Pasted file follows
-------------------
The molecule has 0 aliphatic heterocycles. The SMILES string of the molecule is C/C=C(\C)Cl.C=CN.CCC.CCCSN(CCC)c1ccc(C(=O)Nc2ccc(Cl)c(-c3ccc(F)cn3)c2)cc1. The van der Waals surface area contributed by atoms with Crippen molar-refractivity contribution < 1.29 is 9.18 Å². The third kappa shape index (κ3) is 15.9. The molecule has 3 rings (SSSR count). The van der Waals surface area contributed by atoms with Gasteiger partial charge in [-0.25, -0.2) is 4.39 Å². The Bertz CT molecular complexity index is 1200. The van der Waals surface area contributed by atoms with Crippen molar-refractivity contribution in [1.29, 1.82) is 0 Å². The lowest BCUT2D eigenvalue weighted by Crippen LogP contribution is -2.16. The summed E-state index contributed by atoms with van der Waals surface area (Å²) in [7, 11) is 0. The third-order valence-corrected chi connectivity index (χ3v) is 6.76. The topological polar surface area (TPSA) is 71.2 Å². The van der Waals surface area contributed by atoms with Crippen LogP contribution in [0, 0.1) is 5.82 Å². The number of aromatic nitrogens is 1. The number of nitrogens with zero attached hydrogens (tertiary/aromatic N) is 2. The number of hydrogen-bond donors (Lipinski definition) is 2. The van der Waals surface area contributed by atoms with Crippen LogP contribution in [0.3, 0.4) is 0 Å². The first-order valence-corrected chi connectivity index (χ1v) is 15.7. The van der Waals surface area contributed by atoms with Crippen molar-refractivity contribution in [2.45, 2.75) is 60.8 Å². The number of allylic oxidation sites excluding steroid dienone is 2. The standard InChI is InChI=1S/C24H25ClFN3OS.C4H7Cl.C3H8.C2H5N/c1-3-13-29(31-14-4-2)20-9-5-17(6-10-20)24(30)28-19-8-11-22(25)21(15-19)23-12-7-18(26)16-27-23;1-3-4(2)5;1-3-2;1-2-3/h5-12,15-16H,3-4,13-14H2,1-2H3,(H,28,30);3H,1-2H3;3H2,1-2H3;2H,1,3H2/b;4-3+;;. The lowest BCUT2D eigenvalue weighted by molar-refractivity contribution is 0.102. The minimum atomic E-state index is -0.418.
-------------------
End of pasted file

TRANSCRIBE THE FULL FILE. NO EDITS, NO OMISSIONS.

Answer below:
The molecule has 0 aliphatic heterocycles. The SMILES string of the molecule is C/C=C(\C)Cl.C=CN.CCC.CCCSN(CCC)c1ccc(C(=O)Nc2ccc(Cl)c(-c3ccc(F)cn3)c2)cc1. The van der Waals surface area contributed by atoms with Crippen molar-refractivity contribution < 1.29 is 9.18 Å². The third kappa shape index (κ3) is 15.9. The molecule has 3 rings (SSSR count). The van der Waals surface area contributed by atoms with Gasteiger partial charge in [-0.25, -0.2) is 4.39 Å². The Bertz CT molecular complexity index is 1200. The van der Waals surface area contributed by atoms with Crippen molar-refractivity contribution in [1.29, 1.82) is 0 Å². The lowest BCUT2D eigenvalue weighted by Crippen LogP contribution is -2.16. The summed E-state index contributed by atoms with van der Waals surface area (Å²) in [7, 11) is 0. The third-order valence-corrected chi connectivity index (χ3v) is 6.76. The topological polar surface area (TPSA) is 71.2 Å². The van der Waals surface area contributed by atoms with Crippen LogP contribution in [0, 0.1) is 5.82 Å². The number of aromatic nitrogens is 1. The number of nitrogens with zero attached hydrogens (tertiary/aromatic N) is 2. The number of hydrogen-bond donors (Lipinski definition) is 2. The van der Waals surface area contributed by atoms with Crippen LogP contribution in [0.3, 0.4) is 0 Å². The first-order valence-corrected chi connectivity index (χ1v) is 15.7. The van der Waals surface area contributed by atoms with Crippen molar-refractivity contribution in [2.45, 2.75) is 60.8 Å². The number of allylic oxidation sites excluding steroid dienone is 2. The standard InChI is InChI=1S/C24H25ClFN3OS.C4H7Cl.C3H8.C2H5N/c1-3-13-29(31-14-4-2)20-9-5-17(6-10-20)24(30)28-19-8-11-22(25)21(15-19)23-12-7-18(26)16-27-23;1-3-4(2)5;1-3-2;1-2-3/h5-12,15-16H,3-4,13-14H2,1-2H3,(H,28,30);3H,1-2H3;3H2,1-2H3;2H,1,3H2/b;4-3+;;. The lowest BCUT2D eigenvalue weighted by molar-refractivity contribution is 0.102. The minimum atomic E-state index is -0.418.